The ventilation portion 530 can be hingedly, pivotally or rotateably connected or coupled to the bottom portion 540. This coupling can permit the ventilation portion 530 and deflection surface 522 to rotate to the second configuration shown in FIG. 18 and described in greater detail below. The bottom portion 540 is shown having a triangular configuration, though any desired support arrangement can be used, such as a rectangular cross-section, open-sided square cross-section, with the front surface omitted, and so on, without limitation.

The bottom portion 540 can support the ventilation portion 530 at a sufficiently high position from the roof 502 such that the rotation of the deflection surface 522 does not cause the deflection surface 522 to strike the roof 502. The bottom portion 540 can have no airflow vents or openings. Accordingly, lower air 592 impinging on the bottom portion 540 can be directed up along the surface of the bottom portion 540 and through the airflow vents 532. The airflow vents 532 can be positioned to permit the air to flow under the adjacent, downwind PV module 512. The flow beneath the PV module 512 can decrease module operating temperature, improving performance over a design omitting airflow vents 532 in the ventilation portion 530. The upper air 590 is directed above the PV module 512 by the deflection surface 522.

The ventilation portion 530 and deflection surface 522 are retained in the first position by the heat fuse 550. The heat fuse 550 can be positioned along the leading edge of the wind deflector 520, toward the edge of expected fire approach. In this way, the heat fuse 550 can activate as a result of approach of fire.

For descriptive purposes, the ventilation portion 530 and deflection surface 522 are collectively referred to as the “upper portion” in reference to the embodiment of FIGS. 16-18. The upper portion is maintained in the first position by the heat fuse 550. The upper portion can rotate or pivot between the first position shown in FIGS. 16 and 17 and the section position shown in FIG. 18 at a joint 595. The joint 595 can be a bearing, pinned connection, a hinge, co-axial sleeves, or any other assembly sufficient to perform the described features. The joint 595 in the first position can optionally include a compressed torsional spring. Other biasing elements can also be used, such as an elastomeric item. In one embodiment, a compressed linear spring can be positioned between an upper surface of the bottom portion 540 and the underside of the deflection surface 522. The linear spring, once released by activation of the heat fuse 550, can expand and move the upper portion to the second position, as described below. The bias or direction of exertion is directed to rotate the upper portion counterclockwise, into the second position. Thus, like the compression of the ventilation portion described in relation to the above embodiments, the biasing element is counteracted by the heat fuse 550.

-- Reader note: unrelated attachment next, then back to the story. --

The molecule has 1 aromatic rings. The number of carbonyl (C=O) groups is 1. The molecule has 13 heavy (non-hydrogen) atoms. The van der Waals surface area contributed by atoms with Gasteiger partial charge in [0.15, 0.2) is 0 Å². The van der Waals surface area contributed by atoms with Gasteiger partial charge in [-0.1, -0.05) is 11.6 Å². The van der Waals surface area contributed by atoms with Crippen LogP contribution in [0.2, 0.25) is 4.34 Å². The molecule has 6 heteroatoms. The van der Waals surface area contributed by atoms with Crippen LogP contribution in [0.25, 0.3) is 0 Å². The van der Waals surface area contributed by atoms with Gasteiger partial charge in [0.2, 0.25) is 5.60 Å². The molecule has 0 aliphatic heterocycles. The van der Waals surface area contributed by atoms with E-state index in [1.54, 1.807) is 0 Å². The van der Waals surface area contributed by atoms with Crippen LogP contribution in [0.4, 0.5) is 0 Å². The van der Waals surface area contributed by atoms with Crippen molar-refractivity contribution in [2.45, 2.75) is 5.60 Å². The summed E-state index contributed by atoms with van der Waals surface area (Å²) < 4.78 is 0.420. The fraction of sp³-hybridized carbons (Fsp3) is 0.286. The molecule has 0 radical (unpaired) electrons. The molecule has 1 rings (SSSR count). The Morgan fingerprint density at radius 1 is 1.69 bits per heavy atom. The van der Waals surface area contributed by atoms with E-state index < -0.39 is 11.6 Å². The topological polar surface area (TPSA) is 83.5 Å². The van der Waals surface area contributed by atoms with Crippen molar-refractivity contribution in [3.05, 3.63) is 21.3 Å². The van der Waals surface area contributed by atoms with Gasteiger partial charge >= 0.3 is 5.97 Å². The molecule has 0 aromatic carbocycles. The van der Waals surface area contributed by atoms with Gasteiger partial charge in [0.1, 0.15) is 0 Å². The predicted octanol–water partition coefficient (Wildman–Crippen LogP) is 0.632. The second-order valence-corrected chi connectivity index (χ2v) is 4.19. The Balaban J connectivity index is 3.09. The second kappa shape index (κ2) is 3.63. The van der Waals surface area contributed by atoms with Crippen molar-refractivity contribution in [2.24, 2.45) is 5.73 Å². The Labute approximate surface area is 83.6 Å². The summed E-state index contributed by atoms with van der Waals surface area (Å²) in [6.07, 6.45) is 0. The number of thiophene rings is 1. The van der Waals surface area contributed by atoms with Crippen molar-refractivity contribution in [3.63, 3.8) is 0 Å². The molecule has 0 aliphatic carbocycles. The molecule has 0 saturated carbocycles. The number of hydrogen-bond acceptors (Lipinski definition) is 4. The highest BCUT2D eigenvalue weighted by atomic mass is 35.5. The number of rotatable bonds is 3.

FIG. 18 illustrates the wind deflector 520 in the second position after release of the heat fuse 550 into heat fuse parts 552. The joint 595, whether acting on a force imparted by another biasing member or an integral element, such as a torsional spring, permits the rotation of the upper portion to the second position as shown. In the second position, the airflow vents 532 are occluded, and the deflection surface 522 is positioned to inhibit the spread of flames across the wind deflector 520. In some embodiments, the upper portion can be weighted or counterweighted such that it will rotate to the second position upon release or activation of the heat fuse 550 without a force exerted by a biasing element, such as a spring.

While at least one exemplary embodiment has been presented in the foregoing detailed description, it should be appreciated that a vast number of variations exist. It should also be appreciated that the exemplary embodiment or embodiments described herein are not intended to limit the scope, applicability, or configuration of the claimed subject matter in any way. Rather, the foregoing detailed description will provide those skilled in the art with a convenient road map for implementing the described embodiment or embodiments. It should be understood that various changes can be made in the function and arrangement of elements without departing from the scope defined by the claims, which includes known equivalents and foreseeable equivalents at the time of filing this patent application.

Claims (17)

What is claimed is:
1. A wind deflector assembly for a photovoltaic solar system installed on a rooftop, the wind deflector assembly comprising:
a planar portion oriented at an angle to a slope of the rooftop;
a support portion beneath the planar portion;
a compression portion connecting the planar portion and the support portion, the compression portion retained in a strain-loaded position, the compression portion comprising a plurality of openings; and
a heat-releasing fuse maintaining the compression portion in the strain-loaded position,